Simply put, Mexico grows its talent in its domestic leagues and manages to keep it. MLS buys it – in its most extreme case – using the designated player rule. It’s a strange dynamic considering that Mexican football is generally seen as having more money available to spend on players than their American counterparts. It’s why someone like Jonathan Bornstein moves to a Mexican club instead of staying in MLS: Mexican teams, because their greater following (selling out 100,000 capacity Estadio Azteca for a U-17 game is an exceptionally significant example) means they have more money and more expectation to develop youth players into domestic league stars and national team heroes.
As noted above, soccer in America remains largely a middle-class, weekend-only endeavor, which plays right into the hands of supporting a system that values a single star (the designated player rule) instead of developing an entire team – what actually wins in soccer.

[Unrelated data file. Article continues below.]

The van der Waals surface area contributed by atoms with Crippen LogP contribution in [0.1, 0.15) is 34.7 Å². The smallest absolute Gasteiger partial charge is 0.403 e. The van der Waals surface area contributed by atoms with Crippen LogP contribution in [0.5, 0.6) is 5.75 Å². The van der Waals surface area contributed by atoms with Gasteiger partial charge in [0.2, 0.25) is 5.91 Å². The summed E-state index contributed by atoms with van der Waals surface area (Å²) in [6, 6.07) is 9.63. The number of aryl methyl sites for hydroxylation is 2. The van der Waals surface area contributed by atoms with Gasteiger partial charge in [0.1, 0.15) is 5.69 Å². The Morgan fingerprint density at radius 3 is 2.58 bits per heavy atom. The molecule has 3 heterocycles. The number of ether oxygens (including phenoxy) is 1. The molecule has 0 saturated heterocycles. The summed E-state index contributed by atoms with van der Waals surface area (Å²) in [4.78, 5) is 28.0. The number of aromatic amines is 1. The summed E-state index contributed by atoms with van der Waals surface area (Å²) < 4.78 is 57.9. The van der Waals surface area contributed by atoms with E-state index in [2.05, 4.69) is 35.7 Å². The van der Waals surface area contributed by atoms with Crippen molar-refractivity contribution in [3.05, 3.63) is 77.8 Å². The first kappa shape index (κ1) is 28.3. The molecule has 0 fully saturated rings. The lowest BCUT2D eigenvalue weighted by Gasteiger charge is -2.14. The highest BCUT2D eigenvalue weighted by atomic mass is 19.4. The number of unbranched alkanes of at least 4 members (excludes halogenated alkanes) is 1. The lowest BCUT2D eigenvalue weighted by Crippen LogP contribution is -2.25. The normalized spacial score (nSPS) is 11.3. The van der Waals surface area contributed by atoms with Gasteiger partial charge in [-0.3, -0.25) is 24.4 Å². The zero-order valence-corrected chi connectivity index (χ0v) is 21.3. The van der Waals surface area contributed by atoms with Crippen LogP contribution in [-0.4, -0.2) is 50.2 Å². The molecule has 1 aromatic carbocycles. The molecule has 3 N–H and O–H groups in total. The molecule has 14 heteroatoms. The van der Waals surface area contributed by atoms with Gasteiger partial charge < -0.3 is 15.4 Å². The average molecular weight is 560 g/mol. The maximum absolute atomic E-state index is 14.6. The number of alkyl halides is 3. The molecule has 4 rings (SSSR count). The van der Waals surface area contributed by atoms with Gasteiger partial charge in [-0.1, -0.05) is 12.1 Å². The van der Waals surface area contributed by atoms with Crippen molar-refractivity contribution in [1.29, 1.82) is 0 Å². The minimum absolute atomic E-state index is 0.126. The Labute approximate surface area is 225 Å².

Moreover, the designated player rule creates a virtual bucket list of top players for the casual soccer fan in America to see before the player either burns out or moves on. For a league searching for its identity, this is not ideal, even if it does give a way for more casual observers of the game to sit and watch a game and maybe come back. That’s fine at the gate– but it doesn’t create a situation where development is valued. Why value a system that develops talent domestically to compete on a global scale when we have speculating owners with only one eye on soccer who can buy a David Beckham or a Thierry Henry that will put butts in seats for a few years before the player, and sometimes the owner, is on their merry way?